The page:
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Private Sector Engagement         
The subgroup’s priority for this quarter was to collaborate with country teams to share lessons learnt, challenges, with respect to market development interventions for increasing access to services, products, and information. They are also hosting a webinar on October 25, The Market Development Approach: Lessons from the Frontier Health Markets Engage Project in Tanzania. Register to attend.

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Quality of Care         
The subgroup was very active during our June virtual conference! In collaboration with the Quality of Care Network, the subgroup also co-hosted a webinar where the Uganda and Kenya Ministries of Health shared their learnings and priorities for scaling up the implementation of pediatric quality of care at national and sub-national levels. The next webinar in the series is planned for October 19, and you can register to attend.

Re-imagining the child health package icon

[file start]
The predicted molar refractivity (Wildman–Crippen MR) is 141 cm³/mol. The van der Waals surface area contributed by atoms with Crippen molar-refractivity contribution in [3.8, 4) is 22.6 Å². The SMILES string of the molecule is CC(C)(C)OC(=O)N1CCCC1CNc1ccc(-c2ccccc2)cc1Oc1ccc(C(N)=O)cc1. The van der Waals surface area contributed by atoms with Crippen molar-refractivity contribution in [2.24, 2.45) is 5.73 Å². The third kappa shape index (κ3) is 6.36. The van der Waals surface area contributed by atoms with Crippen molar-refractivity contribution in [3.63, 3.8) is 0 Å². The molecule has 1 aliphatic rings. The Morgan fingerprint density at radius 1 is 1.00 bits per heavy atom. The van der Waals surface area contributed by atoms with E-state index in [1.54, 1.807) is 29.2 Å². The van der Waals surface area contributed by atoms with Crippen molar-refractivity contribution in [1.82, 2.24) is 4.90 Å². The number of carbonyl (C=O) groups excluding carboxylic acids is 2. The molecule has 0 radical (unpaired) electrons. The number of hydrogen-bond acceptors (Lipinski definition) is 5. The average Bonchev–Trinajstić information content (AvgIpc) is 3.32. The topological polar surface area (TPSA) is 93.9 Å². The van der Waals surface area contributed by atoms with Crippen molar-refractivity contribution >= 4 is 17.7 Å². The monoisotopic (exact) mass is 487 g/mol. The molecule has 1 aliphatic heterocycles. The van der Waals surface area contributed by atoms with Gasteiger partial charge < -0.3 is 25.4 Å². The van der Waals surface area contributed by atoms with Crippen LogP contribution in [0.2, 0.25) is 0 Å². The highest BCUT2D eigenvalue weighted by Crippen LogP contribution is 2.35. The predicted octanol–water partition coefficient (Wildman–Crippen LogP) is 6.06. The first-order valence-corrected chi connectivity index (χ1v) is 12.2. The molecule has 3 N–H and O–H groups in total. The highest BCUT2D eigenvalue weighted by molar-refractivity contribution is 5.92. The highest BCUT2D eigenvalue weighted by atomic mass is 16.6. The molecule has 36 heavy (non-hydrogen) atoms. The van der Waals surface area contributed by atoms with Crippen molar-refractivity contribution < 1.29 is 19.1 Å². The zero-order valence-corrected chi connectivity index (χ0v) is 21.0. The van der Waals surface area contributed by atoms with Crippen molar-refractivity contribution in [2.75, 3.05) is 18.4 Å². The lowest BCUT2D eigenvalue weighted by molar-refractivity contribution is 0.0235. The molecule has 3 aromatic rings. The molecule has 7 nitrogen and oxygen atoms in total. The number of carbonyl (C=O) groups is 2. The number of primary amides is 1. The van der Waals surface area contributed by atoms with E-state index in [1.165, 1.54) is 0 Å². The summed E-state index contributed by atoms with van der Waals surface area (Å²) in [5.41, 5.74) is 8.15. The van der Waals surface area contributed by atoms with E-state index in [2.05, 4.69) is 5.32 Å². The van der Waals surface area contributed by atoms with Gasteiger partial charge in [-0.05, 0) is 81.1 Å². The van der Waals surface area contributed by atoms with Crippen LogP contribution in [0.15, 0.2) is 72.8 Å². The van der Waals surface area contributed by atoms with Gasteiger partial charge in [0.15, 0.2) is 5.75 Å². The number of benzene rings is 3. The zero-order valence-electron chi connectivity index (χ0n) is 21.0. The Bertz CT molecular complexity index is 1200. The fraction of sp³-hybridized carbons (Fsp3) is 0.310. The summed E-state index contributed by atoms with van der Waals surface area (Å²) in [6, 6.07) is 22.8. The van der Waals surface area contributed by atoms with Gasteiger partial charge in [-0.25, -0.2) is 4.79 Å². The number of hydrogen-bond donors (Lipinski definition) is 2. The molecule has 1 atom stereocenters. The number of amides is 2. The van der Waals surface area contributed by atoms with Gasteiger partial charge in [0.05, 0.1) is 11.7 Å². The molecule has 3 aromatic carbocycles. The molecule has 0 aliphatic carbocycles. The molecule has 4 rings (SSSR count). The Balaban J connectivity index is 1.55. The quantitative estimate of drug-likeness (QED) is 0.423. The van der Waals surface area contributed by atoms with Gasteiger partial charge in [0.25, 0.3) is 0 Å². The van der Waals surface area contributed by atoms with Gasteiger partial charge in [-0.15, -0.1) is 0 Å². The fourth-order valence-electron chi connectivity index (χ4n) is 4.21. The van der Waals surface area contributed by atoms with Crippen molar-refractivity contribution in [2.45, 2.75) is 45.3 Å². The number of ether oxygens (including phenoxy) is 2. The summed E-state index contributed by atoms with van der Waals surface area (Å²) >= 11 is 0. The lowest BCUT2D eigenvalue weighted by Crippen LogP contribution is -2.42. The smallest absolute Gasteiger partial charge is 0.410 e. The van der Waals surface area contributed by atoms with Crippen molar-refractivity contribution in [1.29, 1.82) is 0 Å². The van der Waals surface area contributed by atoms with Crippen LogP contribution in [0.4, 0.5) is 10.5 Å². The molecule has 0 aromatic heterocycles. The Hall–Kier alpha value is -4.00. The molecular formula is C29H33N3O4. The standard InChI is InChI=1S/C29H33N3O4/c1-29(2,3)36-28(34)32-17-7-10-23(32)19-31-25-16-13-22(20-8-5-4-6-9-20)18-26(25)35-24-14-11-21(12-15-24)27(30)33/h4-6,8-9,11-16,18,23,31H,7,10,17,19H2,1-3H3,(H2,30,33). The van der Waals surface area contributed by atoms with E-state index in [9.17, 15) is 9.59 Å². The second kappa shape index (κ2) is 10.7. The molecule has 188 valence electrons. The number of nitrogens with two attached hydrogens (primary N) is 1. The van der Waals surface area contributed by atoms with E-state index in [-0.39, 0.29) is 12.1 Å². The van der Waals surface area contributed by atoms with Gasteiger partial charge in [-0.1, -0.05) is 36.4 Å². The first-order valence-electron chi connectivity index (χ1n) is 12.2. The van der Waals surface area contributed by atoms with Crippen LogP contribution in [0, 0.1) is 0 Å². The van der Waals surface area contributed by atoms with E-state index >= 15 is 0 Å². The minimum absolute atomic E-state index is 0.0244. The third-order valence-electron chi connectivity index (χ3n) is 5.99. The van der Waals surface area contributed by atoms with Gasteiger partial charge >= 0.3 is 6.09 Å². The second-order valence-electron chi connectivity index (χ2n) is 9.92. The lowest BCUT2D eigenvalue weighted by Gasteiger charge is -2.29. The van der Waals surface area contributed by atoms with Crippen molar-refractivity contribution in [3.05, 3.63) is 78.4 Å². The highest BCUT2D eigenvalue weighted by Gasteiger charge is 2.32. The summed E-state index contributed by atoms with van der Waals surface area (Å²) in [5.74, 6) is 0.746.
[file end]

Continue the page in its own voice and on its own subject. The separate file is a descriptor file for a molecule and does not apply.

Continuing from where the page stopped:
Re-imagining the Package of Care for Children         
The subgroup held three additional webinars in their Adapting Health Systems to Protect Children from the Impact of Climate Change Series, co-hosted by UNICEF and Global Communities: Vector-Borne Diseases - Climate and Arboviruses; Financing Health and Climate Adaptation; and Communicating Health and Climate Adaptation. The final webinar will take place on October 13 at 9am ET and focus on the topic of Early Warning Systems. Register to attend. Recordings, presentations, and resources from the previous sessions are available on the website

Join individual subgroup mailing lists by completing this brief online form.

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Task Force Events

Recordings of previous Task-Force-hosted events can be found on our Events Page.

Partner Events